William H. King Elementary School is located in the East Garfield Park neighborhood.  It serves a population that is 88% low income, 13% SPED, 11% ELL, 77% African American, and 19% Latino.

“To close the school down would be a mistake all across the board. It’s a Latino, African-American combination that has worked very well, and it’s all due to the principal and faculty and staff.” —2nd Ward Alderman Bob Fioretti

King provides students with a pre-K to 8th grade education and offers full day kindergarten.  They provide tutoring and supplemental education services.  They have a drama program.  Sports programs include softball, basketball, football and track.  Despite CPS’s claims that they schools on the closing list need to be shut because they lack facilities, King has a brand new playground, a hands-on science lab, and two computer labs.

They have a myriad of after school programs and clubs including Honor Guard, choir, band, step dancing, hip hop dancing, jazz, and ballet.   For upper grade students, they have two student-centered organizations, sponsored by teachers, to encourage self esteem and high expectations, Red Rose Club and Operation Exposure.

The staff at King have found innovative ways  to fund programs for their students. King was part of a mural project through Art Forward and won a VH-1 Save the Music Grant, which provided a piano/music lab at the school. They have also won grants from the Chicago Foundation for Education which provided unique learning experiences for students. They have made a commitment with Action for Healthy Kids and won a fellowship from the Albert Schweitzer Fellowship organization which brought an edible schoolyard program to King, all of which is helping teach students about a healthier lifestyle:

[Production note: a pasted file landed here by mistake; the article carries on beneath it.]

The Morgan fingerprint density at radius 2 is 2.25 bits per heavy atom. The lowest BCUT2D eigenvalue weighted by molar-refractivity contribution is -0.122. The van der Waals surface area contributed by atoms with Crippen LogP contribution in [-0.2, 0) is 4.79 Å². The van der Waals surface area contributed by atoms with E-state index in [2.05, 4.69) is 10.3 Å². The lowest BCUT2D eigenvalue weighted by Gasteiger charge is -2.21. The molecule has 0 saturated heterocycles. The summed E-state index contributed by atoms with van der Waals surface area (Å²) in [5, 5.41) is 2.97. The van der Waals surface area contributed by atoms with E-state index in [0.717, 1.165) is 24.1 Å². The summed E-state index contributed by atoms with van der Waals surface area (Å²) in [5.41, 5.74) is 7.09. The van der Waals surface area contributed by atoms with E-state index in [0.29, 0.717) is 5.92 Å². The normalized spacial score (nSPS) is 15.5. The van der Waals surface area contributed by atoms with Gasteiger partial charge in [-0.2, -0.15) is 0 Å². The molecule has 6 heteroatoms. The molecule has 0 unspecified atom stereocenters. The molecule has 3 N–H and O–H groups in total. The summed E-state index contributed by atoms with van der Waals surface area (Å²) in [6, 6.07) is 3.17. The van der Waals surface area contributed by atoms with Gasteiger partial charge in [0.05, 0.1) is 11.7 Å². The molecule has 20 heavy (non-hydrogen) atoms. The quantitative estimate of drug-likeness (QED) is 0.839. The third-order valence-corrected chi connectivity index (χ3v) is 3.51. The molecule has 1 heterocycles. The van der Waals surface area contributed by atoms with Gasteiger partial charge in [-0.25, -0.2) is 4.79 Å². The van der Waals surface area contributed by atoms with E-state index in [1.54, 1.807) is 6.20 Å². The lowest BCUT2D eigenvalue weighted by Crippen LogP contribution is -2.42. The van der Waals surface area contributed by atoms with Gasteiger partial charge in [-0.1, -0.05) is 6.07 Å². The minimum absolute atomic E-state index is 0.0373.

“I was surprised to find so many people excited to be a part of my project! Classmates, school faculty, and parents at King Elementary all got involved. It was inspiring to see so many people from all walks of life volunteer their time and resources.” —Vivian Leung, Schweitzer Fellow and Rush University College of Medicine student

They also partner with Rush University Hospital, American Girl Company, Carylon Corp, Family Focus, Chicago Cares, The Chicago Foundation for Education,  RIF in Chicago, and PNC Bank.

Despite all this, King school remains on the closing list.  CPS has said that the school is only 44% utilized, but parents have used state data to refute these allegations.

 “First it was performance, then budget, then underutilization. Now, they’re using phrases like ‘holding our kids hostage in failing schools.’ When did the parents and teachers become terrorists? Why does CPS treat parents and teachers as if they’re some sort of evil Al-Qaeda people who hold children hostage?”—-Martin Ritter, CTU and Whitney Young LSC member

The principal confirms that no one from CPS has visited the school to physically see how the school is being utilized. Community members expressed frustration with the lack of answers that CPS has given the involved group of parents at King during an April 6th community meeting.

“CPS officials did say these community meetings would be a chance for conversation. Perhaps you should talk to them about that. This doesn’t really feel like a conversation.” —mother of four King students

Community members had many questions for CPS that went unanswered.  

“What are you trying to do? Is this a land grab? Are you really, really concerned about our children’s safety, or are you trying to gentrify the neighborhood?” —Carol Johnson, a community activist

Parents also say that they worry that it is a dangerous walk  to their designated receiving school, Jensen, and that their children will have to cross gang lines to get there.

“I don’t want my boys to walk through violence, I don’t want them to walk through the gangs.  My son is 11, and 11 is when they start their gang recruitment. I don’t want my son to have to endure that. I walk [him] to school now, and I live across the street.–Lakecha Green, King parent

There are also safety concerns about registered sex offenders along the route, and Latino parents are worried that their children will be targets because of their ethnicity.

“There’s a lot more violence on that side of the street. And our Latino population will not go into that area for fear of being jumped on,” —Stephanie Tillman, King teacher

WBEZ has made available recordings of the community meetings that took place on April 6th,  April 11th, and April 26th .

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